I must admit I did not know what to expect from our recent reccy to North Spain. I’d heard that it rains so much that riders race with an aluminium front wheel whilst having a carbon rear one, so I knew it would be green. I was in for a very pleasant surprise.
Louise and I packed the ESC van and embarked on the 8-hour journey from Girona. Once out of the rolling hills of Catalunya there came 3 hours of nothingness. Just when we needed a change, it came – we entered the beautiful Rioja region; vineyards now showing red and yellow Autumn colours, the light at bouncing off them and windy smooth roads through the fields. We arrived at Solares, a sub-district of Santander. When we couldn’t find anywhere to eat (I was definitely becoming “hangry”) we dropped into a corner pub and perched on the bar. The man smiled gently and got to work serving us the best damn beer we’d tasted and club sandwich which Louise still claims is the best she has ever eaten. The immediate hospitality from this man and other people in that pub set the scene for our wonderfully friendly stay in this relatively little-known place.
We rode the Peña Carbaga at sunrise, which has stunning views of Santander and the rugged coastline, one of the regions special features. In the afternoon we headed into the Oriental Mountains (which we knew very little of before our friendly barman the previous night) and crawled up the Los Machucos climb, the one the riders protested about in this years Vuelta. I’ve never wished more that I had a compact, at-least a semi-compact, just why would I consider such a ludicrous stunt with a standard crank?! But what a reward at the top! 360-degree unbelievable views and the descent back down was pretty fun too. Following our ride we checked into the Palace (no really, that is the name of the hotel), an old restored, well, Palace which oozes posh but with super friendly down to earth staff. Everywhere you look in this building there is a 500-year old wooden beam or ancient painting. We fell in love the moment we walked in.
The next day we drove along the coast and entered the Picos mountains. Whilst I try not to compare mountain ranges (each one is unique and deserves its own identity) these can be best described as being like the Dolomites; pointy rock formations shocking to the eye and providing treats around every corner. Just like the Dolomites, you rarely ride up them, but skirt around them on the hills surrounding them taking in the views. The Lakes of Covadonga were a treat. At 1100m, the climb up there just gets better and better. The hotel had warned us that the road was closed for maintenance but it was our only shot so we had to try. As we arrived the security guard was turning away a disgruntled car. He looked us up and down and said “a subir” basically meaning “get on with it”. Cycling is most definitely in the culture in Northern Spain and we felt at home on our bikes, proud to walk into cafes in our skin-tight lycra and stinking of the hard work done.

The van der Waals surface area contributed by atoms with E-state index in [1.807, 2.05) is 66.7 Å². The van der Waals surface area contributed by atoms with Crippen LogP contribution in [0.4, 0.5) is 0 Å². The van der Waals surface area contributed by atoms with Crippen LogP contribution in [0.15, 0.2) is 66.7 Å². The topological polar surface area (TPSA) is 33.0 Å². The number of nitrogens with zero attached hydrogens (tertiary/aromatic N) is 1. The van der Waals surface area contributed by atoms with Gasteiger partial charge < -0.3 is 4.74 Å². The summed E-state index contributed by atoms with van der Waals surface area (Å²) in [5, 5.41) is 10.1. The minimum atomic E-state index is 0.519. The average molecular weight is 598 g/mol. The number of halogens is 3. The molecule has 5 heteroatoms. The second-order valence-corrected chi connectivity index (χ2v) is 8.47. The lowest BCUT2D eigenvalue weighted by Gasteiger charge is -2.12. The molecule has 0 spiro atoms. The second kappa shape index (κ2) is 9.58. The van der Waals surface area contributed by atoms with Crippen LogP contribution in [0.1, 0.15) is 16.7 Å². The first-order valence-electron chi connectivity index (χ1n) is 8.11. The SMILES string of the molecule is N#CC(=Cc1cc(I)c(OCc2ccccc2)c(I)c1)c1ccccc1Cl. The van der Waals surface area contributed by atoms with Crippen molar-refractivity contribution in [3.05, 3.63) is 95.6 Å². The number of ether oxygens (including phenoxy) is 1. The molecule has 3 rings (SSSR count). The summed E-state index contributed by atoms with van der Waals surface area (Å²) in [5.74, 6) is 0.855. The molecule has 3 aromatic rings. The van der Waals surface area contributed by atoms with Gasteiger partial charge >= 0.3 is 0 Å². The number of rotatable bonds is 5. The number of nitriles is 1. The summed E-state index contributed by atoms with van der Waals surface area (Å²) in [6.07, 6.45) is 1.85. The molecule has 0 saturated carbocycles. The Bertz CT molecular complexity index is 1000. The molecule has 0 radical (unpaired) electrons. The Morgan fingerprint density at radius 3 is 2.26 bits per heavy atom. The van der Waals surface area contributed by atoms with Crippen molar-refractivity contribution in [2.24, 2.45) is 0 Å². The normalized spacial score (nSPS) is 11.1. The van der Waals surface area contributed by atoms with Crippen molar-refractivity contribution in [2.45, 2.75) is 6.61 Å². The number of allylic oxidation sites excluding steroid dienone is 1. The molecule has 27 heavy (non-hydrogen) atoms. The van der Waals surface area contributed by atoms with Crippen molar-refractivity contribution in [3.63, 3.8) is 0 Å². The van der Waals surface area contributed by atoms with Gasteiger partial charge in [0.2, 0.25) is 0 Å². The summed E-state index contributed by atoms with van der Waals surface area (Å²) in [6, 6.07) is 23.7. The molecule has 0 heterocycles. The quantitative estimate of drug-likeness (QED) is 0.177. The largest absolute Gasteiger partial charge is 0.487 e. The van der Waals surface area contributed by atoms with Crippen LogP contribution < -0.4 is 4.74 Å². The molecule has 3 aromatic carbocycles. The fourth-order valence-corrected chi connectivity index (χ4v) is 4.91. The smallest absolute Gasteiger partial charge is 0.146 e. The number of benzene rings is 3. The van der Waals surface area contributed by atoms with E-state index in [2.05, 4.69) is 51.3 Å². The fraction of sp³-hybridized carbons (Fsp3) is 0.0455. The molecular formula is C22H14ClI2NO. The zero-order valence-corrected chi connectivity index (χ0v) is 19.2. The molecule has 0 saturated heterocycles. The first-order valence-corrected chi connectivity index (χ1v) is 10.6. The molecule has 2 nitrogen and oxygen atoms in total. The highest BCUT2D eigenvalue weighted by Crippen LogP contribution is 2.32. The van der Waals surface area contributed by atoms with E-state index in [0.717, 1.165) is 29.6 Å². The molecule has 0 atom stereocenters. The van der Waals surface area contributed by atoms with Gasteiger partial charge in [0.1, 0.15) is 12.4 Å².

Everywhere we went local people stopped to speak with us and wanted to tell us about the next wonderful place we must see. We met a Basque couple interested in how things are going in Catalunya. A man with a horse. Cyclists out on a ride wanting to exchange phone numbers. Many barmen. Everyone was just so friendly and welcoming.
Our final stop was Oviedo, the capital of Asturias. From the outside it’s a big city but once inside the old town we felt right at home. We found a hole in the wall for dinner, which boasted a 10 Euro 2 course meal (with Rioja wine) and was bursting with happy people. It was perfect. In the end it was hard to leave the city, only a 5* castle and the chance of an epic 4000 m elevation ride would tempt Louise away. The castle would be the ideal spot to finish our trips, the ride an epic ending to the cycling. And so we were to tackle the one and only Angliru, often cited as cycling’s hardest climb. Louise had sent me up the Ermita de Alba earlier in the day (that of course had to be reccied) which has a lovely 30% ramp at the top, so let’s say I was warmed up. We nailed a tortilla bocadillo at the bottom and just went for it. If you want to meet your match on a mountain I’d say this is the place to go on your bike. I won’t try to describe it any more than that, it has to be ridden to be believed.
We drove the 9.5 hours back to Girona with smiles as big as our faces and buzzing about the possibilities of trips in North Spain.
If this sounds like something you’d be interested in then get in touch or check out our Picos de Europa Tours.